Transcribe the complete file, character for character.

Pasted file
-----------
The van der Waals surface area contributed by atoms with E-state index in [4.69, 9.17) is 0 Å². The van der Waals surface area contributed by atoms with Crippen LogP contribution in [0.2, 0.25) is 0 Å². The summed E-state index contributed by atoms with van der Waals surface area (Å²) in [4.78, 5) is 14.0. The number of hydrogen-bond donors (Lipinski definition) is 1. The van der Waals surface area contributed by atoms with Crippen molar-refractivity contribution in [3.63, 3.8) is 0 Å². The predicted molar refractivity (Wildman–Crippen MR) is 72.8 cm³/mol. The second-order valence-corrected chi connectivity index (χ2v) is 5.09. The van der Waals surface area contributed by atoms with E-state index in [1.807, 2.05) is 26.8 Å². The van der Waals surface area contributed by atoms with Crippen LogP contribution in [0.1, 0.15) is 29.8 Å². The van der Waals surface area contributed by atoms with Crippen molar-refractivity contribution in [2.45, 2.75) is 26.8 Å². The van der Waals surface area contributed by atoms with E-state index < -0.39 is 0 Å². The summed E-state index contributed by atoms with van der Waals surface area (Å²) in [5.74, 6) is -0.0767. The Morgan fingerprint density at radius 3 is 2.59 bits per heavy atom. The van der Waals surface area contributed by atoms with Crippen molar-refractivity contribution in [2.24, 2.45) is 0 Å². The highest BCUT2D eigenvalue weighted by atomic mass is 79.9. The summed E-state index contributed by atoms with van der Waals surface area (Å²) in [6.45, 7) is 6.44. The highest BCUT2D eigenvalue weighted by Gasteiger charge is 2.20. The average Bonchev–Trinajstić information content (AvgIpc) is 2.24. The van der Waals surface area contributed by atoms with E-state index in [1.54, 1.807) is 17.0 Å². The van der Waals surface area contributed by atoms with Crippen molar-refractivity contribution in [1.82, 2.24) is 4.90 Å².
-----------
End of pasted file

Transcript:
The van der Waals surface area contributed by atoms with E-state index in [4.69, 9.17) is 0 Å². The van der Waals surface area contributed by atoms with Crippen LogP contribution in [0.2, 0.25) is 0 Å². The summed E-state index contributed by atoms with van der Waals surface area (Å²) in [4.78, 5) is 14.0. The number of hydrogen-bond donors (Lipinski definition) is 1. The van der Waals surface area contributed by atoms with Crippen molar-refractivity contribution in [3.63, 3.8) is 0 Å². The predicted molar refractivity (Wildman–Crippen MR) is 72.8 cm³/mol. The second-order valence-corrected chi connectivity index (χ2v) is 5.09. The van der Waals surface area contributed by atoms with E-state index in [1.807, 2.05) is 26.8 Å². The van der Waals surface area contributed by atoms with Crippen LogP contribution in [0.1, 0.15) is 29.8 Å². The van der Waals surface area contributed by atoms with Crippen molar-refractivity contribution in [2.45, 2.75) is 26.8 Å². The van der Waals surface area contributed by atoms with E-state index < -0.39 is 0 Å². The summed E-state index contributed by atoms with van der Waals surface area (Å²) in [5.74, 6) is -0.0767. The Morgan fingerprint density at radius 3 is 2.59 bits per heavy atom. The van der Waals surface area contributed by atoms with Crippen molar-refractivity contribution in [2.24, 2.45) is 0 Å². The highest BCUT2D eigenvalue weighted by atomic mass is 79.9. The summed E-state index contributed by atoms with van der Waals surface area (Å²) in [6.45, 7) is 6.44. The highest BCUT2D eigenvalue weighted by Gasteiger charge is 2.20. The average Bonchev–Trinajstić information content (AvgIpc) is 2.24. The van der Waals surface area contributed by atoms with E-state index in [1.54, 1.807) is 17.0 Å². The van der Waals surface area contributed by atoms with Crippen molar-refractivity contribution in [1.82, 2.24) is 4.90 Å².